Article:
Will Sell Historic Property
by Peter Dybdahl
an attempt to avoid high maintenance costs and better allocate resources
towards their goals, the Oberlin Student Cooperative Association
plans to sell one of its off-campus properties, Langston-Bliss House,
which is a National Historic Monument.
The former student co-op was once home to prominent abolitionist,
statesman and Oberlin grad John Mercer Langston.
The vote to sell the property came last October. It reflects a consensus
of OSCAs roughly 630 cooperative members, including former
residents of the house. While there were a handful of objections,
none were strong enough to block the motion, OSCA Treasurer Jason
Clark said. Last years vote marks the third time that OSCA
has made an effort to sell Langston-Bliss House.
I think selling Bliss House is a good choice because it is
an extremely important piece of African American heritage and history
and its owned by a mostly white, mostly middle-class institution
that isnt as invested in its history as African-Americans
in town are, junior and member of Keep co-op Sasha Yurgionas
said. Additionally, we cant afford to keep the house
up as a historical landmark and fill our mission statement of providing
The houses mounting repair expenses, costing an estimated
$50,000 over the last ten years, are the chief motivation behind
the sale. Because of the houses status as a National Historic
Monument, certain guidelines regulate the way repairs are done,
which have, in turn, made the house a financial drain on the organization.
It was not serving its purpose of low-income cooperative housing
in Oberlin, Clark said.
Langston-Bliss House belongs to OSCAs sister association,
OSCA Properties. Created in 1997, OSCA Properties operates as a
charitable organization, offering scholarships to its residents.
This places the organization in a different tax bracket than OSCA.
The tax relief has given OSCA Properties, which also owns Fuller
House on East College Street, more leeway in purchasing off-campus
The house is vacant this semester and ready to sell. A strict appraisal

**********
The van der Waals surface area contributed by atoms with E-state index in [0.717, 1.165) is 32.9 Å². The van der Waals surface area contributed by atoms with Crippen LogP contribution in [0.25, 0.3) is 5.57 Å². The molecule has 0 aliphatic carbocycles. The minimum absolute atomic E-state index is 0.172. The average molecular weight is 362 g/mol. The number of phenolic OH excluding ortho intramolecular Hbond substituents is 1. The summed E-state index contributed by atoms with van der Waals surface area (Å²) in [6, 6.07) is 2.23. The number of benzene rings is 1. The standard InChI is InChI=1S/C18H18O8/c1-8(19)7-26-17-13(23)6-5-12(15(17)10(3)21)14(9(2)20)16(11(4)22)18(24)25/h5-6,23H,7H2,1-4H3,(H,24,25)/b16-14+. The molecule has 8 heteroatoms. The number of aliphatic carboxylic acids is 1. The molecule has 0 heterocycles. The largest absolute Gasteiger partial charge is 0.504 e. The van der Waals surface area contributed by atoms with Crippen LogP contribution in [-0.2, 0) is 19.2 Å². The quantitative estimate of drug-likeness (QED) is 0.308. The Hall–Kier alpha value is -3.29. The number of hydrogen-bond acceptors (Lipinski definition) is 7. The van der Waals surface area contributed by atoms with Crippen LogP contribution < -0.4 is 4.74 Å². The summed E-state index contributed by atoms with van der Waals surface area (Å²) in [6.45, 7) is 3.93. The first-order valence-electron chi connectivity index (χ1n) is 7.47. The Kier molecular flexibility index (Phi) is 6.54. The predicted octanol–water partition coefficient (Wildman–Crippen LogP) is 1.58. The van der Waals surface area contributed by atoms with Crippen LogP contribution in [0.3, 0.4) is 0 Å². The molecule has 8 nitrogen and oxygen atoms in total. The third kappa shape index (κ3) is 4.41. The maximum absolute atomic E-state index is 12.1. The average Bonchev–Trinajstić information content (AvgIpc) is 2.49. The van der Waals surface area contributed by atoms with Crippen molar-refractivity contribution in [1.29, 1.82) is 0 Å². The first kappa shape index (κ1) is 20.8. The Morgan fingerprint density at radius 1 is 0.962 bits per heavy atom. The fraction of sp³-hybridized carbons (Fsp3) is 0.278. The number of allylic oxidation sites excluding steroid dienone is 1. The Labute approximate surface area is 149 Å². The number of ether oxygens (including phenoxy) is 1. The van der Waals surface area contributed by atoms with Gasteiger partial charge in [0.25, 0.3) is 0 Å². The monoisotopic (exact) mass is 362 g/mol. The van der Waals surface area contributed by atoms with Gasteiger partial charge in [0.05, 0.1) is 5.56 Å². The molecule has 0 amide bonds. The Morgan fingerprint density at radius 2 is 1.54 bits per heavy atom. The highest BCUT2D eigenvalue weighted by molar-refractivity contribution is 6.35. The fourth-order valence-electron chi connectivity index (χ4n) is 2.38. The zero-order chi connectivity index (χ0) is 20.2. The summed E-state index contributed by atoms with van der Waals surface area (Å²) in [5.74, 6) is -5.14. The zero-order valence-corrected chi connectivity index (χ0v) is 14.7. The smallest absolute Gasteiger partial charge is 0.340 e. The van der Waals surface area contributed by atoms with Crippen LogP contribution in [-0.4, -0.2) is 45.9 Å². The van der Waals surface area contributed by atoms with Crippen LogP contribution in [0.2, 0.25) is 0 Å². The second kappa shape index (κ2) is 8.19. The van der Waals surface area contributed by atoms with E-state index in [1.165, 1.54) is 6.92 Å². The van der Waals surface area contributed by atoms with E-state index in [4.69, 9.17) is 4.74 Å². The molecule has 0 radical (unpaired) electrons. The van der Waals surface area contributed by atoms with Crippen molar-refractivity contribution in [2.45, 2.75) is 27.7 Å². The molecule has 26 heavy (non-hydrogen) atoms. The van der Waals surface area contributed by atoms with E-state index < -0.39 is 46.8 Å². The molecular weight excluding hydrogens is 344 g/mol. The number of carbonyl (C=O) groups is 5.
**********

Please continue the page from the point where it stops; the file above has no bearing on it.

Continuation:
has valued it at $150,000, but this figure neglects its historical
significance. The money from the sale could be invested in another
house, though any move will be thoroughly reviewed and decided upon
by OSCA members.
[Langston-Bliss House] can be understood as a house, it can
be understood as a historic landmark, it can be understood as a
space for low-income students... Clark said.
One prospective buyer, a professor at Manhattan Borough Community
College, is interested in renovating the house for historical use.
John Mercer Langston, an African-American leader recognized and
honored for his achievemants during the nineteenth century, received
his Masters from Oberlin in 1852. After marrying Oberlin student
Caroline Wall, Langston was elected town clerk in 1855, making him
the first African-American elected to public office in the United
In 1862, Langston defended Edmonia Lewis, a half-Native American
and half-African-American woman who was a student at Oberin, accused
of poisoning her white roommates. Largely due to Langstons
skillful defense, Lewis was acquitted and went on to became a successful
Through the second half of the nineteenth century, Langston worked
directly for improving the status of African-Americans. He served
as president of two colleges and headed the Freedmens Bureau.
In addition he argued before the Supreme Court and in 1890, was
elected as the Congressman from the Fourth District of Virginia.